Talk:Sigismund, Holy Roman Emperor

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Initial comments[edit]

If this man was Emperor BEFORE he became duke of this, that and the other, we should name the article accordingly. WOuld someone please clarify? Also, Descendant still only has two 'd's... Last paragraph removed because it made no sense. User:JHK


Another one I missed: note how he "ascended the throne in 1387" but doesn't say which throne (it's Hungary, which the structure implies was 1419). And lots of vaguely connected princesses but not a Hussite to be seen in the Bohemia of 1419-1437! Incredible! The title used in the article should reflect the seniority of the titles he held, irrespective of sequence: Thus anyone who was Emperor should be entered under that title with their Imperial name and ordinal (I think this is what you were asking about with Wenceslaus IV of Bohemia: since his Emperorship outranks his Kingship, he is plain "Wenceslaus [no ordinal, but it would have been I if there'd later been another], Holy Roman Emperor". Sigismund is similarly Sigismund, Holy Roman Emperor, because like Tigger he's the only one. DP

Ahhh, I see to the totally visually impaired XX person to his totally hearing impaired XX descendend....

My question is, of course, "But do W and S bounce??" User:JHK

But of course: W was bounced out of Germany, and S out of the Balkans and (for a while) Bohemia. Funniest thing I've just noticed, though, is that after introducing every other female relation, she forgot (for once!) the wife, Mary, key to Sigismund's possession of Hungary. Typical! DP

NPOV re Death of Murad and Battle of Nicopolis[edit]

In the section on Beyazid in Ottoman Empire, i've NPOVed the portion on nature of Murad's death and outcome of the battle of Nicopolis (AKA Nikopol, Bulgaria). I edited only that article, for the moment, since it is clearly in progress (and the contributor may be about to review transcriptions or wording for reconsideration) and since there are two articles at hand that contradict the battle part.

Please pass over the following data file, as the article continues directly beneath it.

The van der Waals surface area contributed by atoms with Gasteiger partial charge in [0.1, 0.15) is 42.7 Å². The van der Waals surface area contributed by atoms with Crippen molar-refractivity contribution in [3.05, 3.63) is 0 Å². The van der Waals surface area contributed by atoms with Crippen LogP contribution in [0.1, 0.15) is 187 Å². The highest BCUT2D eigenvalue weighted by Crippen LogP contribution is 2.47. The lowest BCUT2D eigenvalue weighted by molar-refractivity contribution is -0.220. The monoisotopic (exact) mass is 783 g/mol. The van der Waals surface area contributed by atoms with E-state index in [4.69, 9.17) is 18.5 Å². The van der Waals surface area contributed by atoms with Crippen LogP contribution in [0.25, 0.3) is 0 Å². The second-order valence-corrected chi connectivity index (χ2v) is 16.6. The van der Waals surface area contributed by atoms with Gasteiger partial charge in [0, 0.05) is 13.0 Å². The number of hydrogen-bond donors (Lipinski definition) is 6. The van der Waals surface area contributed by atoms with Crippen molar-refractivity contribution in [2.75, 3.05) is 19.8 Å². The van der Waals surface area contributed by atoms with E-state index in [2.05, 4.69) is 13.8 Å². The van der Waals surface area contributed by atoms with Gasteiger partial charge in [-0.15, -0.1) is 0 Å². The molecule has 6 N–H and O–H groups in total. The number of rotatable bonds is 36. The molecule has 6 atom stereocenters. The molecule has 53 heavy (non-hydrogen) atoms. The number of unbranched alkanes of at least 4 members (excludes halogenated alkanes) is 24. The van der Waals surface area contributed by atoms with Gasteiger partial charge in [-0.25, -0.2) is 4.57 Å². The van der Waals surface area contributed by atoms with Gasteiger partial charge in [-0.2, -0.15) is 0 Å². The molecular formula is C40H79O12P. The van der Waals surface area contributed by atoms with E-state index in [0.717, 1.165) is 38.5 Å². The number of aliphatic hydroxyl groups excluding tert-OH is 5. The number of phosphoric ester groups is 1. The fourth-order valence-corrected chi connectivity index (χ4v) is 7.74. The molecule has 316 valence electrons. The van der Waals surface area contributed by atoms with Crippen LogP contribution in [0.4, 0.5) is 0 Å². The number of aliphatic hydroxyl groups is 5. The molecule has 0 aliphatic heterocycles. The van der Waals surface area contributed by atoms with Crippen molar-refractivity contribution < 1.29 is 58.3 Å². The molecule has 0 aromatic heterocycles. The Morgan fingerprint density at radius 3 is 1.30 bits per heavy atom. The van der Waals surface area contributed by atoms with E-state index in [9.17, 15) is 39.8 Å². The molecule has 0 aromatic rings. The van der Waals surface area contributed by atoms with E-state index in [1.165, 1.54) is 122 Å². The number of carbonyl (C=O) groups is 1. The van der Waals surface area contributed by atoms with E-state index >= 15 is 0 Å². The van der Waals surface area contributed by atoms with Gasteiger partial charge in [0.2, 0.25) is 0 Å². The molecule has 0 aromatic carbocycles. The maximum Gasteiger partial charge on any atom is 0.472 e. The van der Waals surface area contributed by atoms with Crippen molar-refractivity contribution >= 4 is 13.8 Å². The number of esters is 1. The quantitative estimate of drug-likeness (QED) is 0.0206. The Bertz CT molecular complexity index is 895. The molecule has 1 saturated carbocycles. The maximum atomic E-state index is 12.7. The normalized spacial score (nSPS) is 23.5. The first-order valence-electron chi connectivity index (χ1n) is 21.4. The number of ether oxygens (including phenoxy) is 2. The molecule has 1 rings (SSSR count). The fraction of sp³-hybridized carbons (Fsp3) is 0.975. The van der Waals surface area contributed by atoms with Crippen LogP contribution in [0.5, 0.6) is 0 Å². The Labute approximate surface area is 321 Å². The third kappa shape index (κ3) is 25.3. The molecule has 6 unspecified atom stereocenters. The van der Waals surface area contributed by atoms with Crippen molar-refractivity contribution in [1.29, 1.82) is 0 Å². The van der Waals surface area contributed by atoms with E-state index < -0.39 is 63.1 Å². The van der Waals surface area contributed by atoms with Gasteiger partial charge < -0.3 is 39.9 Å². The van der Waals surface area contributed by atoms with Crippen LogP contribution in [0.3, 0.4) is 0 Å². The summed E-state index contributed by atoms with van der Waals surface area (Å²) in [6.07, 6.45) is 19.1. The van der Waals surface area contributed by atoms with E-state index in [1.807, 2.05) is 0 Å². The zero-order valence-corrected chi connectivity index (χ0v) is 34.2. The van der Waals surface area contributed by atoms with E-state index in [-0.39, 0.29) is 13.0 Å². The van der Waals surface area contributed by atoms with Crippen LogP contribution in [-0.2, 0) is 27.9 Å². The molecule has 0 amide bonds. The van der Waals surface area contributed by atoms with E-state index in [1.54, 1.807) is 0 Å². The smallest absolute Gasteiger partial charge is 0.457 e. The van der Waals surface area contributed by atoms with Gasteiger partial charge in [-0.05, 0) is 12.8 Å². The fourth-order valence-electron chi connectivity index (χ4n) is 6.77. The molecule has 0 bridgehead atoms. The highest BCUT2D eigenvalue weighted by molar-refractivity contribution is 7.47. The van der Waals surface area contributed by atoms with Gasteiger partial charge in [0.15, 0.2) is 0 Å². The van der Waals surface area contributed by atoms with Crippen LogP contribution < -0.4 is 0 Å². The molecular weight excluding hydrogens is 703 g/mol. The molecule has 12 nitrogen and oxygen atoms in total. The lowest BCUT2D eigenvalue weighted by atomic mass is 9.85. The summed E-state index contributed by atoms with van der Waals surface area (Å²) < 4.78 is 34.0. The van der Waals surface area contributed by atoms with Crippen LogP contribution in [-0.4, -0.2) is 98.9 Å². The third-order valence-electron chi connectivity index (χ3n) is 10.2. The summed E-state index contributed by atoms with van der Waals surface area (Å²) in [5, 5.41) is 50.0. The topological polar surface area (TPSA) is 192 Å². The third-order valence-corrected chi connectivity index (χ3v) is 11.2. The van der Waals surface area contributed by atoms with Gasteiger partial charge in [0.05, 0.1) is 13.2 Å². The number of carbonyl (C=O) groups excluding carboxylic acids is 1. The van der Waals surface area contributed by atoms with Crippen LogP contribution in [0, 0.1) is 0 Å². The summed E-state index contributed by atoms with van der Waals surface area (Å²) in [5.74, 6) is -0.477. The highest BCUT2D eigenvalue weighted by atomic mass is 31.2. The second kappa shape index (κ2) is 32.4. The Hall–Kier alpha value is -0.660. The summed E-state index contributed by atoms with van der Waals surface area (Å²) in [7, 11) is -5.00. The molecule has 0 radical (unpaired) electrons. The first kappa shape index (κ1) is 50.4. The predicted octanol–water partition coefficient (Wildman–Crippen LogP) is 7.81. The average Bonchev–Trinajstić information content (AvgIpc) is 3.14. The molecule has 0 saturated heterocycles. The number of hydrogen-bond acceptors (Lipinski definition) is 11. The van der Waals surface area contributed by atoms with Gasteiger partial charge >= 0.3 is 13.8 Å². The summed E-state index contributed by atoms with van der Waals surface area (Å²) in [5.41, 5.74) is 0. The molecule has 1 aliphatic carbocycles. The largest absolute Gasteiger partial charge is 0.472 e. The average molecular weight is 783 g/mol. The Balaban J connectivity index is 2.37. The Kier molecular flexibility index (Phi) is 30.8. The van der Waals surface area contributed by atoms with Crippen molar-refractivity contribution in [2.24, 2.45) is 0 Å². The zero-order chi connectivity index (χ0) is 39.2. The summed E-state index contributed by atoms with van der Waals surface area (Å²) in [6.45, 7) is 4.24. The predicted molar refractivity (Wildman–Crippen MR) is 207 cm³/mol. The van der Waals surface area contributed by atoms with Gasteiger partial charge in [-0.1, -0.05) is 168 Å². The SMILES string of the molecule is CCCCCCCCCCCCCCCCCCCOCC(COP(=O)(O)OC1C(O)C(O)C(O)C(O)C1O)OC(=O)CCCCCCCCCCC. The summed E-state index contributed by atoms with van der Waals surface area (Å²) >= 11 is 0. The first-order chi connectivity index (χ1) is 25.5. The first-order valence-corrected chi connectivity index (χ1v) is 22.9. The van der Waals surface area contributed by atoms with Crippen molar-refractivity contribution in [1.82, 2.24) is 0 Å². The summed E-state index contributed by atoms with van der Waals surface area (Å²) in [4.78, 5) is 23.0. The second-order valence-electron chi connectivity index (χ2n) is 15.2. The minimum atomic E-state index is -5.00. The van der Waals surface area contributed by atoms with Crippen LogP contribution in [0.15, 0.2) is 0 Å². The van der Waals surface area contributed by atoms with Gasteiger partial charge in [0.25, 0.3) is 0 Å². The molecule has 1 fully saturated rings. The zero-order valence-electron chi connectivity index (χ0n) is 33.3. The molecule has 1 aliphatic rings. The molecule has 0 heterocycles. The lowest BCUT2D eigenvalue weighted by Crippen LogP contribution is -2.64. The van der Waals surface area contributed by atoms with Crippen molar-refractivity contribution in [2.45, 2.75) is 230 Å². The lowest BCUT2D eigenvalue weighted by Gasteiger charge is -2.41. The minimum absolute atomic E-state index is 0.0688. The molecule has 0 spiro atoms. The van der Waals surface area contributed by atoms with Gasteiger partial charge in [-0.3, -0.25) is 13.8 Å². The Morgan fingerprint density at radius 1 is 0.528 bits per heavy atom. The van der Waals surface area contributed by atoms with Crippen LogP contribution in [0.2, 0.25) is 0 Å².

I am also adding this note to talk pages of Ottoman Empire, Beyazid I, and Sigismund, Holy Roman Emperor.

If the Ottoman Empire contributor defends her/his version with sources, IMO others should also bring forward sources, and there should be discussion, in case the factual dispute is not resolved, about how to lessen the burden of NPOVing the various articles affected - e.g., could all three articles say "see Death of Murad and Battle of Nicopolis for controversial matters relevant to this section"? -- Jerzy 20:37, 1 Oct 2003 (UTC)


Unclear passage[edit]

Parts of the following passage is unclear:

Through his marriage to Mary of Hungary, queen of Hungary 1382-1385 and 1386-1395, Sigismund, always the jealous type, became only her consort. Earlier, because of Sigismund's wickedness, he was expelled from Poland, which was then given to Mary's younger sister Jadwiga I of Poland, who married Jagiello of Lithuania. ...

"Earlier" than what? What "wickedness"? "which was then given" = Mary's sister became queen(?) of Poland?

--Michael Noel Jones 14:10, 3 July 2006 (UTC)

Elections and titles[edit]

I've removed the description of Wenceslaus, Sigismund's brother, as emperor. If the article can be wrong on so basic a point then I don't feel I can trust it at all. When I have time, I'll come back to the article and at least sort out the stuff about Sigismund's election, which is very unclear. I will need to look at his election and the passingly mentioned rival election of Jobst, and also at the circumstances of Sigismund's coronation (not mentioned here but likely to be revealing because the western schism was still in effect). The statement that Sigismund was "elected emperor" strikes me as dubious, though I've left it in for the time being — because it is my impression that emperors could not be elected, only kings of the Romans (I'm presuming that's what he was elected as); should a king of the Romans be subsequently crowned by the pope, that would make him emperor. "Emperors-Elect" (gents not crowned by the papacy but calling themselves emperors anyway) were a later phenomenon, as far as I know. Such things all take time to check properly — you have to look at who the electors were, where they convened etc. — but I will come back. qp10qp 20:30, 10 August 2006 (UTC)